- is kept on confidential files
- two years after the action has been completed for informal grievances; and
- seven years after the action has been completed for formal grievances.
An informal grievance may only require diary notes of discussions with employees concerned and any Resolution Agreement, Resolution Decision or outcome. As an informal grievance may escalate into a formal grievance, this information may become part of the formal grievance and be viewed by other parties.
A formal grievance requires comprehensive documentation to be kept related to the process undertaken and any relevant supporting information and evidence.
1.11 Grievance Resolution Processes
A flowchart outlining the grievance resolution options and process is available in Appendix B.
In determining whether to resolve a grievance informally or formally, the complainant should consider the following information.
1.12 Informal Grievance Resolution
Informal resolution is the preferred method for resolving grievances, where appropriate.
Informal resolution provides a forum where:
- issues and concerns can be raised and promptly addressed with minimal formalities;
- parties can gain an understanding of each other’s perspective;
- issues can be addressed before they escalate;
- employees may find agreement, where possible, to resolve the issues; and
- actions to prevent and resolve future conflicts can be established.
Informal options can include the complainant:
- documenting incident/s or issue/s;
- discussing grievance with the other party to gain an understanding of their perspective; and
- requesting the principal/line manager takes action to resolve the matter (or where the principal or line manager is the subject of the grievance, refer the grievance to the principal’s or line manager’s superordinate). A Resolution Agreement or Resolution Decision should be documented and provided to all parties.
Appendix C outlines a suggested process for principals and line managers in managing informal grievances.
1.13 Formal Grievance Resolution
A formal grievance may be appropriate where:
- informal resolution is not suitable; or
- the grievance has not been resolved informally.
Formal options include, the complainant lodging a grievance with:
- the principal or line manager (or superordinate where the principal or line manager is the subject of the grievance or has a conflict of interest);
- superordinate of the principal or line manager, if the complainant or respondent considers the grievance has not been adequately resolved; or
- an external agency. The type of grievance will usually determine with which agency a complaint may be lodged (eg Equal Opportunity Commission or Australian Human Rights Commission for grievances relating to discrimination and harassment).
- Some external agencies may require staff attempt to resolve the matter through the employer’s grievance resolution processes before a complaint will be accepted.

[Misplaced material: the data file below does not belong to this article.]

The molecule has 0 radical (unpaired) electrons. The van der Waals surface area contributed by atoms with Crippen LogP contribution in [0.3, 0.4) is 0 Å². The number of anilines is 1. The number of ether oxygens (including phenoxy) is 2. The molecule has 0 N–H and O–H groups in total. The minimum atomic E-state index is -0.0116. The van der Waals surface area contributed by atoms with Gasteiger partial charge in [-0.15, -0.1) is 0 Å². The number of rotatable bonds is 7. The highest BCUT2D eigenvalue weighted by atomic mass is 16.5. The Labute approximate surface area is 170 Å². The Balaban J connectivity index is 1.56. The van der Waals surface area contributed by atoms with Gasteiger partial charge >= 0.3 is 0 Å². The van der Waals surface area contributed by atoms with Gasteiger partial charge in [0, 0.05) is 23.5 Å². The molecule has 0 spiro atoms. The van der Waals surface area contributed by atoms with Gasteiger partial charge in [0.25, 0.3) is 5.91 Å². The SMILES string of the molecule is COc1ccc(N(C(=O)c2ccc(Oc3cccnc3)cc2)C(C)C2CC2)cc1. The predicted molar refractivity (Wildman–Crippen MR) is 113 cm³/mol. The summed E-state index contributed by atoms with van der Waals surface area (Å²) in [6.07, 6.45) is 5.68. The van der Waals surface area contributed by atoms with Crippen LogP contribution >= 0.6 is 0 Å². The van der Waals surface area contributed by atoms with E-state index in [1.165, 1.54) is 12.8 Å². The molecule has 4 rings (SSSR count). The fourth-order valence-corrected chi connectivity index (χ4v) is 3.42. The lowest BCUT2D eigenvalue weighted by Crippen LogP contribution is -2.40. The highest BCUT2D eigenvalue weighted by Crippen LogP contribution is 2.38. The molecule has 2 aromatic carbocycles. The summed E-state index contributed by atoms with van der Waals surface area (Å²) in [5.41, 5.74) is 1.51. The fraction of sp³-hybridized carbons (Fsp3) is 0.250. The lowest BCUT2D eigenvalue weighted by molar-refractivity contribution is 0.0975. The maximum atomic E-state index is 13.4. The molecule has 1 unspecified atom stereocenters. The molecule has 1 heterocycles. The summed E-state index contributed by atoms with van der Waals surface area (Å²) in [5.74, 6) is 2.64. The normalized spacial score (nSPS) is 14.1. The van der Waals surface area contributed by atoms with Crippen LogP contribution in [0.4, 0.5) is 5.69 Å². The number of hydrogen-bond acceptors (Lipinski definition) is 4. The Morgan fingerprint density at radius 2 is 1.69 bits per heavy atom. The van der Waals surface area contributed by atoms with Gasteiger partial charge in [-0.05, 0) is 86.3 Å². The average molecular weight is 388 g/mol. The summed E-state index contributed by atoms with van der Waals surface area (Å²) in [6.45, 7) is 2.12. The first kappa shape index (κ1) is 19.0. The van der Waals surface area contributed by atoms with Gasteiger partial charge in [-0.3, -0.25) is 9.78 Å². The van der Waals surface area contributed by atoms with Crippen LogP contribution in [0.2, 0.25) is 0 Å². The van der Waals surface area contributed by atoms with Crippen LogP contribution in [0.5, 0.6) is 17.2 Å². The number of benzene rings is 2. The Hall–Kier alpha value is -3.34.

- Information about lodging a complaint is provided on agencies’ websites.
Appendix D outlines a suggested process for principals and line managers in managing formal grievances.
1.14 Where grievance is not resolved
Where behavioural matters have not been resolved or the Resolution Agreement or Resolution Decision is not complied with, further action is required by the principal or line manager. The course of action will be informed by the nature of the matter and the action undertaken to date, and may involve issuing a formal directive (contact Employee Relations before issuing a formal directive 9264 4728).
If further facts are identified that suggest misconduct or the respondent victimises the complainant, the principal or line manager should consult with the Standards and Integrity Directorate 1800 655 985.
1.15 Review of the Grievance Resolution Process
If the complainant or respondent has concerns regarding the formal grievance resolution process at its conclusion, review options include:
- lodging a breach claim (staff only) against the Grievance Resolution Standard (page 4) if they consider the process breached the Standard and they have been adversely affected by the breach*; or
- lodging a complaint with the Ombudsman, Western Australia. Complaints will only be accepted after the employee has completed the Department’s formal grievance resolution process.
The formal grievance resolution process is reviewed, not the grievance itself.
*Breach claims can be emailed to: WorkforcePolicy.firstname.lastname@example.org.
1.16 Related Policies
1.17 Related Documents
A Guide to the Management of Staff Misconduct Complaints - Standards and Integrity Directorate
Complaints Categorisation Schedule - Standards and Integrity Directorate
Managing Workplace Behaviour A Guide for Agencies - Public Sector Commission
Prevention of Workplace Bullying in the WA Public Sector - Public Sector Commission
Procedural Fairness - Ombudsman WA